Homes that still have plaster walls in prime condition are often valued by homeowners and home buyers alike. Not only are they beautiful and solid but they are especially good at soundproofing rooms. But plaster walls respond to inevitable foundation shifts and climatic changes and can begin to crack. Everyday life, with its bumps and bangs, takes its toll on plaster walls. And certain key areas, such as above and beside doorways and windows, are classic areas of cracking. Nearly all homes with plaster walls will eventually develop window and door cracks.
Though they may look scary, your cracked plaster walls are not beyond repair. You do not even need a special plaster repair kit. One way to quickly fix cracked plaster walls is with basic drywall tools and materials that you can easily and inexpensively obtain at a home improvement store.
Plaster vs. Drywall Repairs
Understanding how plaster walls are constructed will help you fix your cracked plaster wall. The process is different for plaster than for drywall. If you have ever repaired drywall, you may know that it is often easier to replace entire portions with new pieces of drywall—it's possible to remove just the section that needs fixing and a few inches beyond, without the entire wall collapsing. Because drywall is one layer with no backing, once you cut through drywall, there is nothing behind it except for studs and insulation.
Plaster walls, by contrast, are constructed of two layers: the outer plaster and the inner wooden or metal lath. With plaster, your best bet is to preserve the existing plaster and to fix it, rather than tearing it out. Ripping out chunks of plaster often becomes a seemingly endless process, with one chunk leading to another chunk. Successful plaster crack repair means taking it slow and being patient enough to add multiple layers of joint compound to the wall.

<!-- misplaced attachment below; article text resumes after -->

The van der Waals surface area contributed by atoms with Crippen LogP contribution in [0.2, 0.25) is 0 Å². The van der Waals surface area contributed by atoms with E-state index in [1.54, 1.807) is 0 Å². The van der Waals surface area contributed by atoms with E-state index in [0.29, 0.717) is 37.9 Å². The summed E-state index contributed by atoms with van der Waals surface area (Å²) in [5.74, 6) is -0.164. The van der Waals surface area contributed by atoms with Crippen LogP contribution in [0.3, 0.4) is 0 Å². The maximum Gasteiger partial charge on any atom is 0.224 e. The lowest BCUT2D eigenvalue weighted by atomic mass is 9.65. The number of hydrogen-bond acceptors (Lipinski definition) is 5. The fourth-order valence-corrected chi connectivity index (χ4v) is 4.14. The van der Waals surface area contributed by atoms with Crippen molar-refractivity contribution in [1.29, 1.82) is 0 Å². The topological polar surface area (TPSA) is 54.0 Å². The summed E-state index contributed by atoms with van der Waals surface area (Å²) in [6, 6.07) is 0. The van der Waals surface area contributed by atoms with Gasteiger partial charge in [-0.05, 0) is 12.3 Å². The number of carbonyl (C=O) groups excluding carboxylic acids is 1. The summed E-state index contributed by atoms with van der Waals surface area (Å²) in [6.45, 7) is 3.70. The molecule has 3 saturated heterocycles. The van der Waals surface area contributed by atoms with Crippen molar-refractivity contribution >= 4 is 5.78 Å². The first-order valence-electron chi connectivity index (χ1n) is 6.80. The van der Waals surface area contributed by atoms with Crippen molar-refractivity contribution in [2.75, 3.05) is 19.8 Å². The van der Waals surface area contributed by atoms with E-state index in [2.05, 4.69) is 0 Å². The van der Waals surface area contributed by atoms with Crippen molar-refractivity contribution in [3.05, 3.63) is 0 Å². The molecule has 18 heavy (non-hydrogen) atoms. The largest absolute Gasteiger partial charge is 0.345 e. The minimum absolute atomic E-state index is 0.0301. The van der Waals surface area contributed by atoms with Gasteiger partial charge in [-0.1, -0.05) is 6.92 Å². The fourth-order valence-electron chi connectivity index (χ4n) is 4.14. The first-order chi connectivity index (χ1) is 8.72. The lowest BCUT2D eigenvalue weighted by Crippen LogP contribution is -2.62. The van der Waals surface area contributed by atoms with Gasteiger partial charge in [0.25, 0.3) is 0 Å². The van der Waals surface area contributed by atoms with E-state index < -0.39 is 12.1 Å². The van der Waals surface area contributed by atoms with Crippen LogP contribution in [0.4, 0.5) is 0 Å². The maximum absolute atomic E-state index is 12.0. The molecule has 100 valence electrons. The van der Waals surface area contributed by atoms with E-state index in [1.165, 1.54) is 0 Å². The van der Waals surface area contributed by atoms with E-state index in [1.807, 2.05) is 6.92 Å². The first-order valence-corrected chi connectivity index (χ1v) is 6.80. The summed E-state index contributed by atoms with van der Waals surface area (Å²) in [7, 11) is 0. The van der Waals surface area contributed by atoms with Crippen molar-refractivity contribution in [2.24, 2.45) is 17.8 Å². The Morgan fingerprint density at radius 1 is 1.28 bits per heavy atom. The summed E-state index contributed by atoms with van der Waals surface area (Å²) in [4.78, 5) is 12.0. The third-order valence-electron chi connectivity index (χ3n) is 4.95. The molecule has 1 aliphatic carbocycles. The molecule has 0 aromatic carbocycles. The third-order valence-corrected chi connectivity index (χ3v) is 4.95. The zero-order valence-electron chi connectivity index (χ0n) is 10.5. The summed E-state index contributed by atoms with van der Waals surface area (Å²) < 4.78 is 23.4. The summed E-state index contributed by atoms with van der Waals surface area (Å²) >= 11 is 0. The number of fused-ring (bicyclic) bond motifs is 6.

Tools and Supplies You Will Need
Score the Crack
With the putty knife, 5-in-1 tool, or a dull utility knife, score the crack to open its edges. While this may seem counter-intuitive, you need to increase the area for the joint compound to stick. Do not vigorously scrape into the crack; be gentle and go slow. With the shop vacuum, remove all crumbs and dust from the crack.
Cut the Paper Drywall Tape
Measure and cut one or more lengths of paper drywall tape to fit the crack. Drywall compound begins to dry quickly, so cutting the tape in advance makes this work go faster and prevents accidentally creating creases, folds, or bumps.
Use scissors to cut the tape, as tearing the tape by hand will produce a ragged edge.
Spread the Joint Compound
Stir up the joint compound, then put a small portion on the edge of the six-inch taping knife. Smooth a thin layer of joint compound over the cracked section. Move immediately to the next step, as joint compound dries rapidly.
Apply Tape to the Crack
With the 6-inch knife, press the paper tape into the wet area, directly over the crack. Smooth over the tape with the knife just once or twice. Too much knife-work at this point may tear the tape. Let the joint compound fully dry.
Apply Joint Compound Over the Tape
Add a layer of joint compound over the taped area so that the compound extends a few inches past the taped area. Let the joint compound fully dry. Lightly sand it down with fine sandpaper to smooth prominent bumps or ridges. Do not sand so hard that you dig into the tape.
Finish the Repair
Add a third layer of joint compound, this time using the 12-inch knife to extend the edges even farther. This last coat should take the joint compound out as far as 12 inches. Allow the joint compound to dry completely, then sand lightly to smooth out the repair area. Again, take care not to sand down into the paper tape—a very light sanding is all that is required.
After sanding, clean the surface with a shop vacuum and wipe it with dry cloths. Any area that has been patched with joint compound must be primed before painting.